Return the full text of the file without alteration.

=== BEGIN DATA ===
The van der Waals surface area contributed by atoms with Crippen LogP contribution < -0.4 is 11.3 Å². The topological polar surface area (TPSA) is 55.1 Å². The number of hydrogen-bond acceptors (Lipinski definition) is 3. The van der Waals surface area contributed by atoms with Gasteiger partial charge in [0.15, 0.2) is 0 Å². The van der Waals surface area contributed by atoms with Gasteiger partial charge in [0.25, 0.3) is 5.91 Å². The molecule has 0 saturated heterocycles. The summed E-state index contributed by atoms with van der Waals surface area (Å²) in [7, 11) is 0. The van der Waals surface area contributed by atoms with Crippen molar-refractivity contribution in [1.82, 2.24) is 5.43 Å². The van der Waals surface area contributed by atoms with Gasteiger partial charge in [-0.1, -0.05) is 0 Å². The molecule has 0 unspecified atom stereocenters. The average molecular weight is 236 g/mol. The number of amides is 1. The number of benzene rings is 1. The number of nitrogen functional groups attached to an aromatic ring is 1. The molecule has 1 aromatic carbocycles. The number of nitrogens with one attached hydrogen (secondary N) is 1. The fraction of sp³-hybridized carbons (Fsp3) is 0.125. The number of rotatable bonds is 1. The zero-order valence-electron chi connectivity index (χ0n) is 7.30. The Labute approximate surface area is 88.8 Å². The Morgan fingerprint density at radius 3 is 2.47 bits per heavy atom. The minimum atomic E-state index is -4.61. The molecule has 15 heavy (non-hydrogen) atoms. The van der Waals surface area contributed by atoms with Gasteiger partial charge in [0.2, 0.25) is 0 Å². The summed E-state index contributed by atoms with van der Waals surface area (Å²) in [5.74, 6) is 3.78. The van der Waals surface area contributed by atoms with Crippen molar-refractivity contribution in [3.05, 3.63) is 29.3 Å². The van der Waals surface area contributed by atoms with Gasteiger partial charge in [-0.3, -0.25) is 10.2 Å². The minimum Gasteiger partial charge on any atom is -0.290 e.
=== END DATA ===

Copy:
The van der Waals surface area contributed by atoms with Crippen LogP contribution < -0.4 is 11.3 Å². The topological polar surface area (TPSA) is 55.1 Å². The number of hydrogen-bond acceptors (Lipinski definition) is 3. The van der Waals surface area contributed by atoms with Gasteiger partial charge in [0.15, 0.2) is 0 Å². The van der Waals surface area contributed by atoms with Gasteiger partial charge in [0.25, 0.3) is 5.91 Å². The molecule has 0 saturated heterocycles. The summed E-state index contributed by atoms with van der Waals surface area (Å²) in [7, 11) is 0. The van der Waals surface area contributed by atoms with Crippen molar-refractivity contribution in [1.82, 2.24) is 5.43 Å². The van der Waals surface area contributed by atoms with Gasteiger partial charge in [-0.1, -0.05) is 0 Å². The molecule has 0 unspecified atom stereocenters. The average molecular weight is 236 g/mol. The number of amides is 1. The number of benzene rings is 1. The number of nitrogen functional groups attached to an aromatic ring is 1. The molecule has 1 aromatic carbocycles. The number of nitrogens with one attached hydrogen (secondary N) is 1. The fraction of sp³-hybridized carbons (Fsp3) is 0.125. The number of rotatable bonds is 1. The zero-order valence-electron chi connectivity index (χ0n) is 7.30. The Labute approximate surface area is 88.8 Å². The Morgan fingerprint density at radius 3 is 2.47 bits per heavy atom. The minimum atomic E-state index is -4.61. The molecule has 15 heavy (non-hydrogen) atoms. The van der Waals surface area contributed by atoms with Gasteiger partial charge in [0.2, 0.25) is 0 Å². The summed E-state index contributed by atoms with van der Waals surface area (Å²) in [5.74, 6) is 3.78. The van der Waals surface area contributed by atoms with Crippen molar-refractivity contribution in [3.05, 3.63) is 29.3 Å². The van der Waals surface area contributed by atoms with Gasteiger partial charge in [-0.3, -0.25) is 10.2 Å². The minimum Gasteiger partial charge on any atom is -0.290 e.